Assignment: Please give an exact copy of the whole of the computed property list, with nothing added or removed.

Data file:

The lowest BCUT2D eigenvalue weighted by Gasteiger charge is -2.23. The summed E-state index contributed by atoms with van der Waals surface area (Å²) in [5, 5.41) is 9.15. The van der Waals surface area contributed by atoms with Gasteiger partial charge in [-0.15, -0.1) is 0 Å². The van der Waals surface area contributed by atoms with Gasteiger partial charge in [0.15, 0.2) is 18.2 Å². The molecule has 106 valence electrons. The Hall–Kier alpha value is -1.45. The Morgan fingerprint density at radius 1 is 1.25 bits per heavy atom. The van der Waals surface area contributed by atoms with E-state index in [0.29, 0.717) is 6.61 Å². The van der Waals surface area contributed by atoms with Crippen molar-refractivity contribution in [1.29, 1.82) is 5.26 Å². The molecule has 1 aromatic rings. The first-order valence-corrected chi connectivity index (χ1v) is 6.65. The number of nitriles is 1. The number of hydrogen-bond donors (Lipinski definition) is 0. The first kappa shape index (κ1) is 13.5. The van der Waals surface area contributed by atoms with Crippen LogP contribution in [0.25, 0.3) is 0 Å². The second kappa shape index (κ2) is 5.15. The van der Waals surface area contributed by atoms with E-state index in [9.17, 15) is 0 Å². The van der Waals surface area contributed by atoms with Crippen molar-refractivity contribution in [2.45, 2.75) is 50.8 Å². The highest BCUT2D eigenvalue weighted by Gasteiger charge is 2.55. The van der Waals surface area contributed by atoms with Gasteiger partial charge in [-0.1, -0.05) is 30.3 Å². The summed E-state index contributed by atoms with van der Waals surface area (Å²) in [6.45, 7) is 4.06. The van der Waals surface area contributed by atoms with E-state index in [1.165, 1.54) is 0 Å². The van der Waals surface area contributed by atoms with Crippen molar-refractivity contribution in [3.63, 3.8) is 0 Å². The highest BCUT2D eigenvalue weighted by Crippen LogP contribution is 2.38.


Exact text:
The lowest BCUT2D eigenvalue weighted by Gasteiger charge is -2.23. The summed E-state index contributed by atoms with van der Waals surface area (Å²) in [5, 5.41) is 9.15. The van der Waals surface area contributed by atoms with Gasteiger partial charge in [-0.15, -0.1) is 0 Å². The van der Waals surface area contributed by atoms with Gasteiger partial charge in [0.15, 0.2) is 18.2 Å². The molecule has 106 valence electrons. The Hall–Kier alpha value is -1.45. The Morgan fingerprint density at radius 1 is 1.25 bits per heavy atom. The van der Waals surface area contributed by atoms with E-state index in [0.29, 0.717) is 6.61 Å². The van der Waals surface area contributed by atoms with Crippen molar-refractivity contribution in [1.29, 1.82) is 5.26 Å². The molecule has 1 aromatic rings. The first-order valence-corrected chi connectivity index (χ1v) is 6.65. The number of nitriles is 1. The number of hydrogen-bond donors (Lipinski definition) is 0. The first kappa shape index (κ1) is 13.5. The van der Waals surface area contributed by atoms with Crippen LogP contribution in [0.25, 0.3) is 0 Å². The second kappa shape index (κ2) is 5.15. The van der Waals surface area contributed by atoms with E-state index in [9.17, 15) is 0 Å². The van der Waals surface area contributed by atoms with Crippen molar-refractivity contribution in [2.45, 2.75) is 50.8 Å². The highest BCUT2D eigenvalue weighted by Gasteiger charge is 2.55. The van der Waals surface area contributed by atoms with Gasteiger partial charge in [-0.1, -0.05) is 30.3 Å². The summed E-state index contributed by atoms with van der Waals surface area (Å²) in [6.45, 7) is 4.06. The van der Waals surface area contributed by atoms with E-state index in [1.165, 1.54) is 0 Å². The van der Waals surface area contributed by atoms with Crippen molar-refractivity contribution in [3.63, 3.8) is 0 Å². The highest BCUT2D eigenvalue weighted by Crippen LogP contribution is 2.38.